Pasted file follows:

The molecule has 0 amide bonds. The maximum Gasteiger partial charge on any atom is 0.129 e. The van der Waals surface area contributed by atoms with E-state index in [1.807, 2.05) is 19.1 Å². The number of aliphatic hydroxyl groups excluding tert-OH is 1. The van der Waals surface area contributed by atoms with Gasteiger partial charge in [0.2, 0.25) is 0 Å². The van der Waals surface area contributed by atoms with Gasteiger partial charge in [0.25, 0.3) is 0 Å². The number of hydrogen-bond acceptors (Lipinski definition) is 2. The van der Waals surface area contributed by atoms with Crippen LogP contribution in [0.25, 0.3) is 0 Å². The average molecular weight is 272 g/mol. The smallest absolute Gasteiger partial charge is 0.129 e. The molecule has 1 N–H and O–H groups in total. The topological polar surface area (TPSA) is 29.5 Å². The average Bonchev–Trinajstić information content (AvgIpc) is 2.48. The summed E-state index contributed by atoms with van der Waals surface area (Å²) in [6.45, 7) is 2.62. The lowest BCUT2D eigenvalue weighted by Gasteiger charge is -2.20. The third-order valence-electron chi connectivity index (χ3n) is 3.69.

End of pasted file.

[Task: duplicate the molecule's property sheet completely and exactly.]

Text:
The molecule has 0 amide bonds. The maximum Gasteiger partial charge on any atom is 0.129 e. The van der Waals surface area contributed by atoms with E-state index in [1.807, 2.05) is 19.1 Å². The number of aliphatic hydroxyl groups excluding tert-OH is 1. The van der Waals surface area contributed by atoms with Gasteiger partial charge in [0.2, 0.25) is 0 Å². The van der Waals surface area contributed by atoms with Gasteiger partial charge in [0.25, 0.3) is 0 Å². The number of hydrogen-bond acceptors (Lipinski definition) is 2. The van der Waals surface area contributed by atoms with Crippen LogP contribution in [0.25, 0.3) is 0 Å². The average molecular weight is 272 g/mol. The smallest absolute Gasteiger partial charge is 0.129 e. The molecule has 1 N–H and O–H groups in total. The topological polar surface area (TPSA) is 29.5 Å². The average Bonchev–Trinajstić information content (AvgIpc) is 2.48. The summed E-state index contributed by atoms with van der Waals surface area (Å²) in [6.45, 7) is 2.62. The lowest BCUT2D eigenvalue weighted by Gasteiger charge is -2.20. The third-order valence-electron chi connectivity index (χ3n) is 3.69.